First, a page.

Last month, a family of eight completed a thru-hike of the Appalachian Trail. As far as we can tell, they’re the biggest family group to walk the full 2,190 miles. Although it may seem intimidating to hike through mountains for five months with kids ranging in age from two to 17, Ben Crawford, the father, says they were all more than capable of the task.
Crawford, his wife, Kami, and their kids live in Bellevue, Kentucky. They’ve been backpacking as a family for years—although never for a stretch this long—so they mostly knew what to expect when they started their AT hike. Now that they’ve finished, Crawford says any family with the desire and right amount of experience can do the same.
“One of the things we believe in,” Crawford says, “is seeing how far kids can go and supporting them to take another step.”
If you’re looking to take a big family backpacking trip—even if it’s on a much smaller scale—here’s what you need to know from the Crawfords and other families who’ve done it.
“It’s really important that my kids want to be out there—otherwise, we just wouldn’t go,” says Patricia Ellis Herr, author of Up: A Mother and Daughter’s Peakbagging Adventure, the story of how her family tackled all of New Hampshire’s 48 tallest mountains. Ellis Herr and her daughters, Alexandra, 15, and Sage, 13, live in Plymouth, with the White Mountains practically in their backyard. “We started out going a half-mile to a waterfall, something small,” she says. “I never tried to make them do something they weren’t comfortable with.”
From those half-mile trips to the waterfall, Ellis Herr’s family has come a long way. Over the past few years, they’ve thru-hiked the 211-mile John Muir Trail, Spain’s Camino de Santiago, and last month they completed England’s 191-mile Coast to Coast Trail. She recommends starting out with a day hike of no more than a couple of miles. Then, you can slowly ramp up to include overnights and short backpacking trips. Ellis Herr says that by starting slow, you can figure out if hiking is something your kids are into. “It needs to be their thing,” she says.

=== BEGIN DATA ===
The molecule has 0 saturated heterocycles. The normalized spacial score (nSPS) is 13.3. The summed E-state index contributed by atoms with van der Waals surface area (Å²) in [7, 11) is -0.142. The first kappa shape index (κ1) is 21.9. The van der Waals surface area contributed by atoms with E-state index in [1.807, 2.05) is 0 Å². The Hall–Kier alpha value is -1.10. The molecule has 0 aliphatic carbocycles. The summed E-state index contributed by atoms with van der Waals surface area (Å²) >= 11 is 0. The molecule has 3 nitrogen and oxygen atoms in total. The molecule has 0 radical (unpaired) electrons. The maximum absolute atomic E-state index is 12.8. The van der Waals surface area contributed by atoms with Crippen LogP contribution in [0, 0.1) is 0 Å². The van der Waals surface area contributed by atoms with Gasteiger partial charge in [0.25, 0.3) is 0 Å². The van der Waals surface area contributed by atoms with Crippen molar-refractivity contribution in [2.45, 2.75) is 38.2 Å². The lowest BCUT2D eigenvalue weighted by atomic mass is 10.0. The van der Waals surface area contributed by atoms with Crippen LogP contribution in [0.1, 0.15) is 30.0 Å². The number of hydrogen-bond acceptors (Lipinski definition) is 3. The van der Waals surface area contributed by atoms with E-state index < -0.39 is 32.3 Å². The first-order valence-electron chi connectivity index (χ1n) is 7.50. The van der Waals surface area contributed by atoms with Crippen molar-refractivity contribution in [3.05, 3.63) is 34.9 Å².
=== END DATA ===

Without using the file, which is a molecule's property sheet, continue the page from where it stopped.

Share Gear and Tasks
When it comes to carrying gear, Ellis Herr always leans on the conservative side. She says to never let kids lug more than 10 percent of their body weight—though once they’re teens, they can haul a bit more. For young kids, anything heavier than that could cause lower-back pain. “I carried almost all of it” when they were really young, she says, so be prepared for some extra weight in your own pack.
The Crawfords similarly devised a system to ensure everyone carried enough gear on their AT hike—but not too much—and assigned tasks based on what they had in their backpacks. Dove, 17, carried food and handled dinner each night, while Seven, 13, hauled the camera equipment they used to document their trip and helped with video editing. Eden, 15, carried lunch supplies and helped prepare it when the time came. Memory, 11, did the same for breakfast. Seven-year-old Filia packed out the trash. And two-year-old Rainier sat in a child carrier.
Make It Fun and Educational
Damien Tougas, his wife, Renee, and their three kids came south in 2014 from their home in Montreal, Canada, to thru-hike the AT. What he soon learned about hiking with kids is that you can’t expect them to walk for miles on end without getting bored. His family found that audiobooks broke the monotony of hiking for days. “At some points, we had other hikers join in a row to listen,” Damien says.
While shorter thru-hikes can be done on summer vacation, longer trips mean homeschooling or taking some time off. The Tougas family was already homeschooling and found that the AT provided all sorts of education their kids couldn’t get in a classroom. “My son has always loved animals,” Damien says. “On the trail, he discovered new wildlife, like salamanders, newts, and things. We even met a group of biologists studying salamanders and stopped to talk with them. It wasn’t premeditated, but just another opportunity along the way to learn.”
Talk About What You Didn’t Like
Clear communication is vital to keeping kids happy. For Crawford and his family, that meant daily family talks. “We would discuss our highs and lows at night,” he says. “In the mornings, we would discuss our goals for the day and week.”
Tougas realized his three children all adjusted to the trail in different ways. For example, his oldest daughter, Celine, wanted more privacy, so she got her own tent.
“It was very rare when everyone was firing on all cylinders,” he says. “So there were times we would take a day off and go stay in a hotel, try to find someplace with a pool. I always wanted to hear what they had to say and encourage them and talk things through.”